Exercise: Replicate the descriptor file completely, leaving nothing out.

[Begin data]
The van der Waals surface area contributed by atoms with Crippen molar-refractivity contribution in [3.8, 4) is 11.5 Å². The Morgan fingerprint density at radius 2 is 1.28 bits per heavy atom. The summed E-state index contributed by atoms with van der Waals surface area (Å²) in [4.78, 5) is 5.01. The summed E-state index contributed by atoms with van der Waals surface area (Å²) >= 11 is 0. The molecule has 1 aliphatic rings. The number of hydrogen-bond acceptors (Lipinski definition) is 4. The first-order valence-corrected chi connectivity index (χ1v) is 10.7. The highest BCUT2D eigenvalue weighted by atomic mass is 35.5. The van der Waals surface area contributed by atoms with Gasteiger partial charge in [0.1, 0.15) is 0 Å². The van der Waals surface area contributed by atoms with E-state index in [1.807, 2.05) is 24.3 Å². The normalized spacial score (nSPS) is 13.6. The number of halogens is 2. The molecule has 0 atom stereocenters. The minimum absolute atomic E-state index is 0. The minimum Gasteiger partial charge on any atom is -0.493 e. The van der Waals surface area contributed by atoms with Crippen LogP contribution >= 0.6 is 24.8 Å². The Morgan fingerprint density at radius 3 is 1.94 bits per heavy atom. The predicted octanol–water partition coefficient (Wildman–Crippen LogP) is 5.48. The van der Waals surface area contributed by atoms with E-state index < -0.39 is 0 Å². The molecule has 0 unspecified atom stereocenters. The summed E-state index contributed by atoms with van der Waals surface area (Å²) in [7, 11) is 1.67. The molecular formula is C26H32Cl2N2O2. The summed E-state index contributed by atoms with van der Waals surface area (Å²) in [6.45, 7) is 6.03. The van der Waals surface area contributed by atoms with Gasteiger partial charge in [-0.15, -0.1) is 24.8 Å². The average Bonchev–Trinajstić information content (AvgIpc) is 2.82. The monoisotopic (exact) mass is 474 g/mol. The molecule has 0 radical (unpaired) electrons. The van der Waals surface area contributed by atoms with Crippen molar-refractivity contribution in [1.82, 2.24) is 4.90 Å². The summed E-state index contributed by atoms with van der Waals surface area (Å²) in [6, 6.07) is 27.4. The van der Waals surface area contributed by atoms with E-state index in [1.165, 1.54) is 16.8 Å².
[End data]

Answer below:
The van der Waals surface area contributed by atoms with Crippen molar-refractivity contribution in [3.8, 4) is 11.5 Å². The Morgan fingerprint density at radius 2 is 1.28 bits per heavy atom. The summed E-state index contributed by atoms with van der Waals surface area (Å²) in [4.78, 5) is 5.01. The summed E-state index contributed by atoms with van der Waals surface area (Å²) >= 11 is 0. The molecule has 1 aliphatic rings. The number of hydrogen-bond acceptors (Lipinski definition) is 4. The first-order valence-corrected chi connectivity index (χ1v) is 10.7. The highest BCUT2D eigenvalue weighted by atomic mass is 35.5. The van der Waals surface area contributed by atoms with Gasteiger partial charge in [0.1, 0.15) is 0 Å². The van der Waals surface area contributed by atoms with E-state index in [1.807, 2.05) is 24.3 Å². The normalized spacial score (nSPS) is 13.6. The number of halogens is 2. The molecule has 0 atom stereocenters. The minimum absolute atomic E-state index is 0. The minimum Gasteiger partial charge on any atom is -0.493 e. The van der Waals surface area contributed by atoms with Crippen LogP contribution >= 0.6 is 24.8 Å². The Morgan fingerprint density at radius 3 is 1.94 bits per heavy atom. The predicted octanol–water partition coefficient (Wildman–Crippen LogP) is 5.48. The van der Waals surface area contributed by atoms with E-state index < -0.39 is 0 Å². The molecule has 0 unspecified atom stereocenters. The summed E-state index contributed by atoms with van der Waals surface area (Å²) in [7, 11) is 1.67. The molecular formula is C26H32Cl2N2O2. The summed E-state index contributed by atoms with van der Waals surface area (Å²) in [6.45, 7) is 6.03. The van der Waals surface area contributed by atoms with Gasteiger partial charge in [-0.15, -0.1) is 24.8 Å². The average Bonchev–Trinajstić information content (AvgIpc) is 2.82. The monoisotopic (exact) mass is 474 g/mol. The molecule has 0 radical (unpaired) electrons. The van der Waals surface area contributed by atoms with Crippen molar-refractivity contribution in [1.82, 2.24) is 4.90 Å². The summed E-state index contributed by atoms with van der Waals surface area (Å²) in [6, 6.07) is 27.4. The van der Waals surface area contributed by atoms with E-state index in [1.165, 1.54) is 16.8 Å².